The carbon tax’s slow fall from grace after carve outs for Atlantic Canada to protect seats, has been a spectacle Trudeau will not soon forget. And after this latest change, it seems increasingly likely that the policy will be all but dismantled in an effort to curry political favour ahead of the election. 

Justin Trudeau’s climate legacy appears to be built on hollow and compromised principles mixed in with the usual political pandering. His once-ambitious carbon tax plan now shows more concern for political expediency than any meaningful emissions reduction he had hoped for.

Scott Moe waged a war on this carbon tax in an effort to save Saskatchewan households money. This triumph shows that if Saskatchewan – a wasteland in the eyes of  liberals – can broker a compromise, then other provinces could also benefit from Trudeau’s slow retreat.

Danielle Smith and Scott Moe’s stand against Trudeau’s nonsensical policies and actions showcases his crumbling commitment to his own ambitious plans. For all his virtue signalling and white knight symbolism, it seems there is nothing behind Trudeau but political posturing. 

Justin Trudeau and his Liberal government are more than happy wasting taxpayer’s money on hollow plans and initiatives like the carbon tax and the failed electrical heat pump plan, all while sending millions of dollars in Ukrainian aid. Yet his neglect of Canada’s own military has not gone unnoticed. 

Unlike a lot of the liberal government’s egregious actions that so often go overlooked, the Prime Minister of Canada’s abandonment of its NATO commitments has not been. Trudeau received harsh criticism from none other than US ambassador Julianne Smith for failing to reach the minimum defence spending requirement agreed upon by NATO members. Ambassador Smith called this oversight, a clear “lack of commitment to its allies”.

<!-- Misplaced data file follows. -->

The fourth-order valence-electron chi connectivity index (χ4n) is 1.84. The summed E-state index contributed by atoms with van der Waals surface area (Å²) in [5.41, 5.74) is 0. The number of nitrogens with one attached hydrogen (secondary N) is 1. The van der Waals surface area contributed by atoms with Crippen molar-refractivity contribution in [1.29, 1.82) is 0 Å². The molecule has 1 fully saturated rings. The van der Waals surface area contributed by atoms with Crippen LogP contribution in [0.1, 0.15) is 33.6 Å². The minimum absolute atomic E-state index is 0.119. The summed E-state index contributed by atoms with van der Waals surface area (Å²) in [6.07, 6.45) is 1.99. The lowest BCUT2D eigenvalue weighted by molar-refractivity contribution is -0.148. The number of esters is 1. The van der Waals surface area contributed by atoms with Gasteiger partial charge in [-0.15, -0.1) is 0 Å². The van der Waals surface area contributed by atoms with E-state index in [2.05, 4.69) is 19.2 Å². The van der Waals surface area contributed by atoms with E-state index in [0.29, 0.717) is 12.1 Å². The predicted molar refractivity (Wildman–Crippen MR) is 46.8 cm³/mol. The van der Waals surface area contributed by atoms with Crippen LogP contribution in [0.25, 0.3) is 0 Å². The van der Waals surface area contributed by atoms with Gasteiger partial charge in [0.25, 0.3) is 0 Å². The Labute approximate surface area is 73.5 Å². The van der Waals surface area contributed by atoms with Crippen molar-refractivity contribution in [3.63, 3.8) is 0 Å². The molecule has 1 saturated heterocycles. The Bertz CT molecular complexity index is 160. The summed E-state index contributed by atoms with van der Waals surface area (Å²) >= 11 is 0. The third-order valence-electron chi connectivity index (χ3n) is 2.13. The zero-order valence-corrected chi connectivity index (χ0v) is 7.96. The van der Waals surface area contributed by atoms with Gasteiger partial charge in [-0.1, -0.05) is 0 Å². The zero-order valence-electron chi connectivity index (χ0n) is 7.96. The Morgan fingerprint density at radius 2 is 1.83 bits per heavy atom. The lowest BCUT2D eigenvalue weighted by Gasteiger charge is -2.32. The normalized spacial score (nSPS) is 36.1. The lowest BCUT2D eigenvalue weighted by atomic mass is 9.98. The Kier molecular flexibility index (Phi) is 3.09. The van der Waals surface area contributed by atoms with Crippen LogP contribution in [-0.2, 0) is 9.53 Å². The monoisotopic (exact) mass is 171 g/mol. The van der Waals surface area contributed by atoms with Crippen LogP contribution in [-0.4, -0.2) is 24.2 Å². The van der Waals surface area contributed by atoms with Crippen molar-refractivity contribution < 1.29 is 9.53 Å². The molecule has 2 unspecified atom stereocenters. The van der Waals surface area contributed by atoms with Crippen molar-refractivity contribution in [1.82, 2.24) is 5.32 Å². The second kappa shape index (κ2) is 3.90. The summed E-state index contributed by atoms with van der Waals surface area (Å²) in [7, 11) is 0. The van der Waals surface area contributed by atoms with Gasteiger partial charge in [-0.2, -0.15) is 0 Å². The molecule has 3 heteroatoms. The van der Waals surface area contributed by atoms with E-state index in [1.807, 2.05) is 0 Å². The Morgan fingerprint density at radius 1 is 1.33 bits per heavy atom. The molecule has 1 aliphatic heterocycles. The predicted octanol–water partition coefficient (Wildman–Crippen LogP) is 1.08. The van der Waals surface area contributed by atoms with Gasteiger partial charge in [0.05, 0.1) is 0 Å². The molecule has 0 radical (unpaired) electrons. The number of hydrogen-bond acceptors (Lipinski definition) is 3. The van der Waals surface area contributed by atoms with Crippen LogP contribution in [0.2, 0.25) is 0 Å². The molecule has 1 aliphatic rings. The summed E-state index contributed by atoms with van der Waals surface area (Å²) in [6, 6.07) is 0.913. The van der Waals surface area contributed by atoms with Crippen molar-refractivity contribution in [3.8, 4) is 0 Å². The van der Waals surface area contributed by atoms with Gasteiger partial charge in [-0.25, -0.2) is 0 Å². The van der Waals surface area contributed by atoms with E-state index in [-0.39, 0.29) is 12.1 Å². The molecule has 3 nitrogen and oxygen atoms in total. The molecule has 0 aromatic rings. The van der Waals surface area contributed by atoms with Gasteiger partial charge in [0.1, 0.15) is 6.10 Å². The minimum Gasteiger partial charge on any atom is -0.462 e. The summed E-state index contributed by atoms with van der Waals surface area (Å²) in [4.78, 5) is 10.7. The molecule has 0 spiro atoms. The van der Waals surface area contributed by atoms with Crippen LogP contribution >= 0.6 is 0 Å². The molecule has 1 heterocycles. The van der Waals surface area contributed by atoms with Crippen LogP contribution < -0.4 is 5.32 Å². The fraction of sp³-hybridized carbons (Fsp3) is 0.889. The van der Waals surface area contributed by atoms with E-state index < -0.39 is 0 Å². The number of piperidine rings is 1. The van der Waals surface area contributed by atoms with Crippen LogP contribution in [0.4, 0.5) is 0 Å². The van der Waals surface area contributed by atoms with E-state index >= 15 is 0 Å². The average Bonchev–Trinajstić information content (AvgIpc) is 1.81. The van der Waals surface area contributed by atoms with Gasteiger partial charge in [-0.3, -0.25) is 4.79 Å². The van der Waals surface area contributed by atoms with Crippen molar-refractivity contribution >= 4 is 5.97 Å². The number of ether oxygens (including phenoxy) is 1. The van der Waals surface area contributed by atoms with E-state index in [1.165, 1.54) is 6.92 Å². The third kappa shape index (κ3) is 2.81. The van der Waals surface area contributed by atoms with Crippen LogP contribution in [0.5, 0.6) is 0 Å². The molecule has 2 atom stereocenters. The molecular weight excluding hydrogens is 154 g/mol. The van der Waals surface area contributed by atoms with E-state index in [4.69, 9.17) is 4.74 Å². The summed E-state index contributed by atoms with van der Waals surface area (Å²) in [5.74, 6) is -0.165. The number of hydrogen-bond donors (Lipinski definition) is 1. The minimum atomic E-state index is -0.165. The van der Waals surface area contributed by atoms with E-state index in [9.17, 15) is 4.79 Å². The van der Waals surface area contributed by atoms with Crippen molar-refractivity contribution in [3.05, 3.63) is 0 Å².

Canada’s failure to meet NATO defence spending targets or provide even a timeline to do so, has undermined its credibility within the alliance. Canada is the only NATO member without a plan to reach the agreed upon defence spending benchmark equivalent to 2% of its GDP. 

18 NATO members will reach the 2% target this year, up from just 3 in 2014. Yet under the leadership of Justin Trudeau, Canada has remained a steadfast outlier. Trudeau flagrantly disregards the obligations undertaken years ago and has made Canada appear like a weak freeloading partner, reliant on the contributions of others.

Justin Trudeau does nothing but talk and pay lip service to supporting NATO, feigning respect for obligations while proudly proclaiming that Canada will never meet its spending goal. Years of the Liberal government’s destructive policies have degraded Canada’s military preparedness and regardless of meeting these NATO commitments, Canada’s own national security is at risk. 

These empty promises are a painful contrast to opposition leader Pierre Poilievre. Poilievre has made it clear that under his leadership and the leadership of the Conservative party, he will axe the meaningless taxes and redirect wasteful spending. Billions wasted on mistargeted aid or bureaucratic bloat can be redirected to bolster the military and serve the Canadian people.